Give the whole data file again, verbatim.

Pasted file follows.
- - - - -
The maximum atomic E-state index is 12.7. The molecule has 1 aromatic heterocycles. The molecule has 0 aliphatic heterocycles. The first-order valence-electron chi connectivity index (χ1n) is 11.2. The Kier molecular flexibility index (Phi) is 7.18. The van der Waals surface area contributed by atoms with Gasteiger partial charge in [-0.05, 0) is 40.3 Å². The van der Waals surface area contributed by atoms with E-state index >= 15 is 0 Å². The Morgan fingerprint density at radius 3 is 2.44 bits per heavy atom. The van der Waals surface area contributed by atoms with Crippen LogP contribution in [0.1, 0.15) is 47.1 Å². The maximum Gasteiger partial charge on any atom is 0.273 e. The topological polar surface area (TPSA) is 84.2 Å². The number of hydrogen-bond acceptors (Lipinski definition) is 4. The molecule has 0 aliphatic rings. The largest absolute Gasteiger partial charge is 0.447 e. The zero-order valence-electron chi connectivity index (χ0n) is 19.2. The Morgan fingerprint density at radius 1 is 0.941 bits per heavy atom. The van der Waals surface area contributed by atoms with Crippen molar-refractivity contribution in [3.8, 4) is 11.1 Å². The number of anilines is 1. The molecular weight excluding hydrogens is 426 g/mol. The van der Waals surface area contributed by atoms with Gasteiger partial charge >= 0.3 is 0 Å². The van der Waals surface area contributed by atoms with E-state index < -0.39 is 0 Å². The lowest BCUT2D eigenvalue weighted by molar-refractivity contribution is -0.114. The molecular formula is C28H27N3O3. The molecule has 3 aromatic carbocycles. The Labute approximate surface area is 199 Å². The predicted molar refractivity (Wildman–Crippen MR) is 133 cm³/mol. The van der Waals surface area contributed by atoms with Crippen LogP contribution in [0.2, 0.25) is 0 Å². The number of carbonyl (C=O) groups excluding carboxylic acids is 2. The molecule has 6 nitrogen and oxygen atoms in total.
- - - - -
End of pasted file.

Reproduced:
The maximum atomic E-state index is 12.7. The molecule has 1 aromatic heterocycles. The molecule has 0 aliphatic heterocycles. The first-order valence-electron chi connectivity index (χ1n) is 11.2. The Kier molecular flexibility index (Phi) is 7.18. The van der Waals surface area contributed by atoms with Gasteiger partial charge in [-0.05, 0) is 40.3 Å². The van der Waals surface area contributed by atoms with E-state index >= 15 is 0 Å². The Morgan fingerprint density at radius 3 is 2.44 bits per heavy atom. The van der Waals surface area contributed by atoms with Crippen LogP contribution in [0.1, 0.15) is 47.1 Å². The maximum Gasteiger partial charge on any atom is 0.273 e. The topological polar surface area (TPSA) is 84.2 Å². The number of hydrogen-bond acceptors (Lipinski definition) is 4. The molecule has 0 aliphatic rings. The largest absolute Gasteiger partial charge is 0.447 e. The zero-order valence-electron chi connectivity index (χ0n) is 19.2. The Morgan fingerprint density at radius 1 is 0.941 bits per heavy atom. The van der Waals surface area contributed by atoms with Crippen molar-refractivity contribution in [3.8, 4) is 11.1 Å². The number of anilines is 1. The molecular weight excluding hydrogens is 426 g/mol. The van der Waals surface area contributed by atoms with Gasteiger partial charge >= 0.3 is 0 Å². The van der Waals surface area contributed by atoms with E-state index < -0.39 is 0 Å². The lowest BCUT2D eigenvalue weighted by molar-refractivity contribution is -0.114. The molecular formula is C28H27N3O3. The molecule has 3 aromatic carbocycles. The Labute approximate surface area is 199 Å². The predicted molar refractivity (Wildman–Crippen MR) is 133 cm³/mol. The van der Waals surface area contributed by atoms with Crippen LogP contribution in [0.2, 0.25) is 0 Å². The number of carbonyl (C=O) groups excluding carboxylic acids is 2. The molecule has 6 nitrogen and oxygen atoms in total.